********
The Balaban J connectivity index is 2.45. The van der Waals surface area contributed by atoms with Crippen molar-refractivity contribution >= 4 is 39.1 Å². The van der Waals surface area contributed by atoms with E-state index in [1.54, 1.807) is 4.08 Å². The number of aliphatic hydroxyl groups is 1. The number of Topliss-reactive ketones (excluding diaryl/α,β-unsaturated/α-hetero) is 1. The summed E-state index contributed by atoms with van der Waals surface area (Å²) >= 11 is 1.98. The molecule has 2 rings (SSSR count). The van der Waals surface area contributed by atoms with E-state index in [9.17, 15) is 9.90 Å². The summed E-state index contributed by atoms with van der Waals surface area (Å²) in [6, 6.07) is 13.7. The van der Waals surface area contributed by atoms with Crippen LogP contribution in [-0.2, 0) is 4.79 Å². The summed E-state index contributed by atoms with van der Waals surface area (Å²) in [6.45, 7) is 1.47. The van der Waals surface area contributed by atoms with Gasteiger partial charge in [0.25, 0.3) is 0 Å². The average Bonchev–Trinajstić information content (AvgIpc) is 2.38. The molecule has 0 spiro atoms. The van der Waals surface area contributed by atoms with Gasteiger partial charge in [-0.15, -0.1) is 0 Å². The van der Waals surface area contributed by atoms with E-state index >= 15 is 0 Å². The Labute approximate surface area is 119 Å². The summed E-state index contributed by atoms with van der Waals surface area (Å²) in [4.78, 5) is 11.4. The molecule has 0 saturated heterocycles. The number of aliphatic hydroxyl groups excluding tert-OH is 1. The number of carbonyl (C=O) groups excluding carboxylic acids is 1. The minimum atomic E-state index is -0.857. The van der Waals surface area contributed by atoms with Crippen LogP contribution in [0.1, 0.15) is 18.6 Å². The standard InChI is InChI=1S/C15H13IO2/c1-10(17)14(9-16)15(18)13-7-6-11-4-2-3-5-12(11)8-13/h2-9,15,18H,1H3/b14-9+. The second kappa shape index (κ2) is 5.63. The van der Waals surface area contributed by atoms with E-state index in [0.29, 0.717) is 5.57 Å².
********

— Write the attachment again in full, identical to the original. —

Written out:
The Balaban J connectivity index is 2.45. The van der Waals surface area contributed by atoms with Crippen molar-refractivity contribution >= 4 is 39.1 Å². The van der Waals surface area contributed by atoms with E-state index in [1.54, 1.807) is 4.08 Å². The number of aliphatic hydroxyl groups is 1. The number of Topliss-reactive ketones (excluding diaryl/α,β-unsaturated/α-hetero) is 1. The summed E-state index contributed by atoms with van der Waals surface area (Å²) >= 11 is 1.98. The molecule has 2 rings (SSSR count). The van der Waals surface area contributed by atoms with E-state index in [9.17, 15) is 9.90 Å². The summed E-state index contributed by atoms with van der Waals surface area (Å²) in [6, 6.07) is 13.7. The van der Waals surface area contributed by atoms with Crippen LogP contribution in [-0.2, 0) is 4.79 Å². The summed E-state index contributed by atoms with van der Waals surface area (Å²) in [6.45, 7) is 1.47. The van der Waals surface area contributed by atoms with Gasteiger partial charge in [0.25, 0.3) is 0 Å². The average Bonchev–Trinajstić information content (AvgIpc) is 2.38. The molecule has 0 spiro atoms. The van der Waals surface area contributed by atoms with Gasteiger partial charge in [-0.15, -0.1) is 0 Å². The van der Waals surface area contributed by atoms with E-state index >= 15 is 0 Å². The Labute approximate surface area is 119 Å². The summed E-state index contributed by atoms with van der Waals surface area (Å²) in [4.78, 5) is 11.4. The molecule has 0 saturated heterocycles. The number of aliphatic hydroxyl groups excluding tert-OH is 1. The number of carbonyl (C=O) groups excluding carboxylic acids is 1. The minimum atomic E-state index is -0.857. The van der Waals surface area contributed by atoms with Crippen LogP contribution in [0.1, 0.15) is 18.6 Å². The standard InChI is InChI=1S/C15H13IO2/c1-10(17)14(9-16)15(18)13-7-6-11-4-2-3-5-12(11)8-13/h2-9,15,18H,1H3/b14-9+. The second kappa shape index (κ2) is 5.63. The van der Waals surface area contributed by atoms with E-state index in [0.29, 0.717) is 5.57 Å².